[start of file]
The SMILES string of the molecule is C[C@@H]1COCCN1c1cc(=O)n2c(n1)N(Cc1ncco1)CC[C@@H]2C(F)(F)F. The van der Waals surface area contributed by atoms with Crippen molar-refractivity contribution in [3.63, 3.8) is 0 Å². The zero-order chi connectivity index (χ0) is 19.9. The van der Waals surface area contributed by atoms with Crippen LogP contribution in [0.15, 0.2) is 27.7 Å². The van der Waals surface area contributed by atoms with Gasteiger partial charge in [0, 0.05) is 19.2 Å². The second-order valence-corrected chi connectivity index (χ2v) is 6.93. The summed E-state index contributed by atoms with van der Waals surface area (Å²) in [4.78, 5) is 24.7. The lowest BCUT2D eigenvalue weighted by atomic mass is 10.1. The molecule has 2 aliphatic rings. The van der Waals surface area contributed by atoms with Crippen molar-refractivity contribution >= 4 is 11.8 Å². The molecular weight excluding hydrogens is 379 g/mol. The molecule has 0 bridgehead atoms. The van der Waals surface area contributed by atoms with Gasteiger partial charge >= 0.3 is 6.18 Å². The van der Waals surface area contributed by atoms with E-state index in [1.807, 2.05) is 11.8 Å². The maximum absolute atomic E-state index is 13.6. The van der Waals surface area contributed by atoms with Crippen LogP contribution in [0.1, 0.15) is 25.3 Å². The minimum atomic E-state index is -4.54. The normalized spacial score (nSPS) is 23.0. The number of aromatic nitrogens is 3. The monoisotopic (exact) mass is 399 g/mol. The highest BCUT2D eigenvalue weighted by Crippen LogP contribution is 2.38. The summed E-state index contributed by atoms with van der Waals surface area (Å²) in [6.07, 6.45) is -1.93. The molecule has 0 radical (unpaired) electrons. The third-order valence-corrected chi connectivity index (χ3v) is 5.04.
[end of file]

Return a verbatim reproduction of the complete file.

The SMILES string of the molecule is C[C@@H]1COCCN1c1cc(=O)n2c(n1)N(Cc1ncco1)CC[C@@H]2C(F)(F)F. The van der Waals surface area contributed by atoms with Crippen molar-refractivity contribution in [3.63, 3.8) is 0 Å². The zero-order chi connectivity index (χ0) is 19.9. The van der Waals surface area contributed by atoms with Crippen LogP contribution in [0.15, 0.2) is 27.7 Å². The van der Waals surface area contributed by atoms with Gasteiger partial charge in [0, 0.05) is 19.2 Å². The second-order valence-corrected chi connectivity index (χ2v) is 6.93. The summed E-state index contributed by atoms with van der Waals surface area (Å²) in [4.78, 5) is 24.7. The lowest BCUT2D eigenvalue weighted by atomic mass is 10.1. The molecule has 2 aliphatic rings. The van der Waals surface area contributed by atoms with Crippen molar-refractivity contribution >= 4 is 11.8 Å². The molecular weight excluding hydrogens is 379 g/mol. The molecule has 0 bridgehead atoms. The van der Waals surface area contributed by atoms with Gasteiger partial charge >= 0.3 is 6.18 Å². The van der Waals surface area contributed by atoms with E-state index in [1.807, 2.05) is 11.8 Å². The maximum absolute atomic E-state index is 13.6. The van der Waals surface area contributed by atoms with Crippen LogP contribution in [0.1, 0.15) is 25.3 Å². The minimum atomic E-state index is -4.54. The normalized spacial score (nSPS) is 23.0. The number of aromatic nitrogens is 3. The monoisotopic (exact) mass is 399 g/mol. The highest BCUT2D eigenvalue weighted by Crippen LogP contribution is 2.38. The summed E-state index contributed by atoms with van der Waals surface area (Å²) in [6.07, 6.45) is -1.93. The molecule has 0 radical (unpaired) electrons. The third-order valence-corrected chi connectivity index (χ3v) is 5.04.